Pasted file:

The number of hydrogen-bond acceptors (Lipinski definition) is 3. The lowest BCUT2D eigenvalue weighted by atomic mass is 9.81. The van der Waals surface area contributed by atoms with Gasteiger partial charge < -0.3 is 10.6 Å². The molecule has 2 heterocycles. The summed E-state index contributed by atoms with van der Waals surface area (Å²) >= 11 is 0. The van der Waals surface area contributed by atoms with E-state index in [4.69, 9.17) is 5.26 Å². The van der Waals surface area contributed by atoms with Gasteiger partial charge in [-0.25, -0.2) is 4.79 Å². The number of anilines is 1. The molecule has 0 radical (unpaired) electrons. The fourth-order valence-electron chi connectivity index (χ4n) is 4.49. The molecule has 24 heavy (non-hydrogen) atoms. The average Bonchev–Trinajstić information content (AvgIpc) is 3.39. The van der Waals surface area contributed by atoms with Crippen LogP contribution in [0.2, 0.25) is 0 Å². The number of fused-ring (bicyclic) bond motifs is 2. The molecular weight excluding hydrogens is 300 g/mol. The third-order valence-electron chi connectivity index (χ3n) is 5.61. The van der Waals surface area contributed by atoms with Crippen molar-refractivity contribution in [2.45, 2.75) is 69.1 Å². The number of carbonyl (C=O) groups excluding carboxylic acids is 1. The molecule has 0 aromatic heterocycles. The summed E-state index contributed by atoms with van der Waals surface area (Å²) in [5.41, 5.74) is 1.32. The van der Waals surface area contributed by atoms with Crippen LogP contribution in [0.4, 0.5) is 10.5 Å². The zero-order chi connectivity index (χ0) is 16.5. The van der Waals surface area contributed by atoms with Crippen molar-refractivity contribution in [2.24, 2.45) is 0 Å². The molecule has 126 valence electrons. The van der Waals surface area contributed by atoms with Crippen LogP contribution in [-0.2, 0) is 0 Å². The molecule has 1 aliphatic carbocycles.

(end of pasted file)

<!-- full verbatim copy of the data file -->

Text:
The number of hydrogen-bond acceptors (Lipinski definition) is 3. The lowest BCUT2D eigenvalue weighted by atomic mass is 9.81. The van der Waals surface area contributed by atoms with Gasteiger partial charge < -0.3 is 10.6 Å². The molecule has 2 heterocycles. The summed E-state index contributed by atoms with van der Waals surface area (Å²) >= 11 is 0. The van der Waals surface area contributed by atoms with E-state index in [4.69, 9.17) is 5.26 Å². The van der Waals surface area contributed by atoms with Gasteiger partial charge in [-0.25, -0.2) is 4.79 Å². The number of anilines is 1. The molecule has 0 radical (unpaired) electrons. The fourth-order valence-electron chi connectivity index (χ4n) is 4.49. The molecule has 24 heavy (non-hydrogen) atoms. The average Bonchev–Trinajstić information content (AvgIpc) is 3.39. The van der Waals surface area contributed by atoms with Crippen LogP contribution in [0.2, 0.25) is 0 Å². The number of fused-ring (bicyclic) bond motifs is 2. The molecular weight excluding hydrogens is 300 g/mol. The third-order valence-electron chi connectivity index (χ3n) is 5.61. The van der Waals surface area contributed by atoms with Crippen molar-refractivity contribution in [2.45, 2.75) is 69.1 Å². The number of carbonyl (C=O) groups excluding carboxylic acids is 1. The molecule has 0 aromatic heterocycles. The summed E-state index contributed by atoms with van der Waals surface area (Å²) in [5.41, 5.74) is 1.32. The van der Waals surface area contributed by atoms with Crippen LogP contribution in [0.4, 0.5) is 10.5 Å². The zero-order chi connectivity index (χ0) is 16.5. The van der Waals surface area contributed by atoms with Crippen molar-refractivity contribution in [2.24, 2.45) is 0 Å². The molecule has 126 valence electrons. The van der Waals surface area contributed by atoms with Crippen LogP contribution in [-0.2, 0) is 0 Å². The molecule has 1 aliphatic carbocycles.